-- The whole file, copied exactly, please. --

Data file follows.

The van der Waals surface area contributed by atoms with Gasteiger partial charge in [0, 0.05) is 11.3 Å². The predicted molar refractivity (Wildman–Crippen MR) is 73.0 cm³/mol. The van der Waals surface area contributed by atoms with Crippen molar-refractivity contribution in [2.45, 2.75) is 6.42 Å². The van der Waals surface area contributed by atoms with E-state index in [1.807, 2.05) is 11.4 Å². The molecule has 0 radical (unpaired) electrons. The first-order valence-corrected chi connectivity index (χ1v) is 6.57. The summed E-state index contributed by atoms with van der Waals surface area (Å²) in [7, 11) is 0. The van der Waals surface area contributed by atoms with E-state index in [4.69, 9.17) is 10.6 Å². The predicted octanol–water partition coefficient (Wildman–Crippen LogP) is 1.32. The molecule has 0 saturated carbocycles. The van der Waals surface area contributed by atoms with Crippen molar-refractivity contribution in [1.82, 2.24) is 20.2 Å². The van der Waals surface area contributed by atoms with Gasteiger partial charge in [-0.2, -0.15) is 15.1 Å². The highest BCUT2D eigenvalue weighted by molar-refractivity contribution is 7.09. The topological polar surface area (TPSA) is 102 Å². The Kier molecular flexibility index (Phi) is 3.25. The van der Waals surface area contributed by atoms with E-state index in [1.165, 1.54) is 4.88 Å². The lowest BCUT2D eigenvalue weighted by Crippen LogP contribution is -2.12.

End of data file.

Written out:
The van der Waals surface area contributed by atoms with Gasteiger partial charge in [0, 0.05) is 11.3 Å². The predicted molar refractivity (Wildman–Crippen MR) is 73.0 cm³/mol. The van der Waals surface area contributed by atoms with Crippen molar-refractivity contribution in [2.45, 2.75) is 6.42 Å². The van der Waals surface area contributed by atoms with E-state index in [1.807, 2.05) is 11.4 Å². The molecule has 0 radical (unpaired) electrons. The first-order valence-corrected chi connectivity index (χ1v) is 6.57. The summed E-state index contributed by atoms with van der Waals surface area (Å²) in [7, 11) is 0. The van der Waals surface area contributed by atoms with E-state index in [4.69, 9.17) is 10.6 Å². The predicted octanol–water partition coefficient (Wildman–Crippen LogP) is 1.32. The molecule has 0 saturated carbocycles. The van der Waals surface area contributed by atoms with Crippen molar-refractivity contribution in [1.82, 2.24) is 20.2 Å². The van der Waals surface area contributed by atoms with Gasteiger partial charge in [-0.2, -0.15) is 15.1 Å². The highest BCUT2D eigenvalue weighted by molar-refractivity contribution is 7.09. The topological polar surface area (TPSA) is 102 Å². The Kier molecular flexibility index (Phi) is 3.25. The van der Waals surface area contributed by atoms with E-state index in [1.165, 1.54) is 4.88 Å². The lowest BCUT2D eigenvalue weighted by Crippen LogP contribution is -2.12.